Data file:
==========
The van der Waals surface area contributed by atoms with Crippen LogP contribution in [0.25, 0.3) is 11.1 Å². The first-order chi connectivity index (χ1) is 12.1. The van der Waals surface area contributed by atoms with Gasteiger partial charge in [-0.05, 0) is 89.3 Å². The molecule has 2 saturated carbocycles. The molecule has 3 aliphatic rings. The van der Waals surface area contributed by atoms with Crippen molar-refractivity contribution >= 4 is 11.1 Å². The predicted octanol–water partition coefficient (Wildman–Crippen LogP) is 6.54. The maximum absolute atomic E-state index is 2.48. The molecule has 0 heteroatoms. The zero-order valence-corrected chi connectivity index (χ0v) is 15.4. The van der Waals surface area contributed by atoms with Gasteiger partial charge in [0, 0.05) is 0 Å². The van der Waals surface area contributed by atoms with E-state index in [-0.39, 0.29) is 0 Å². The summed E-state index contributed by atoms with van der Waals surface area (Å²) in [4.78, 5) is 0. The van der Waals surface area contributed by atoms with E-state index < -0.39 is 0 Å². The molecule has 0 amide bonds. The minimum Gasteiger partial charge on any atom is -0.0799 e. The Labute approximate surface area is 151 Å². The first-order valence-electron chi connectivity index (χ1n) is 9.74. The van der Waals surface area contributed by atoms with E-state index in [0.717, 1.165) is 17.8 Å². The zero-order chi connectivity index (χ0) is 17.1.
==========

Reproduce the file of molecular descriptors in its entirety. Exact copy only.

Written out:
The van der Waals surface area contributed by atoms with Crippen LogP contribution in [0.25, 0.3) is 11.1 Å². The first-order chi connectivity index (χ1) is 12.1. The van der Waals surface area contributed by atoms with Gasteiger partial charge in [-0.05, 0) is 89.3 Å². The molecule has 2 saturated carbocycles. The molecule has 3 aliphatic rings. The van der Waals surface area contributed by atoms with Crippen molar-refractivity contribution >= 4 is 11.1 Å². The predicted octanol–water partition coefficient (Wildman–Crippen LogP) is 6.54. The maximum absolute atomic E-state index is 2.48. The molecule has 0 heteroatoms. The zero-order valence-corrected chi connectivity index (χ0v) is 15.4. The van der Waals surface area contributed by atoms with Gasteiger partial charge in [0, 0.05) is 0 Å². The van der Waals surface area contributed by atoms with E-state index in [-0.39, 0.29) is 0 Å². The summed E-state index contributed by atoms with van der Waals surface area (Å²) in [4.78, 5) is 0. The van der Waals surface area contributed by atoms with E-state index < -0.39 is 0 Å². The molecule has 0 amide bonds. The minimum Gasteiger partial charge on any atom is -0.0799 e. The Labute approximate surface area is 151 Å². The first-order valence-electron chi connectivity index (χ1n) is 9.74. The van der Waals surface area contributed by atoms with E-state index in [0.717, 1.165) is 17.8 Å². The zero-order chi connectivity index (χ0) is 17.1.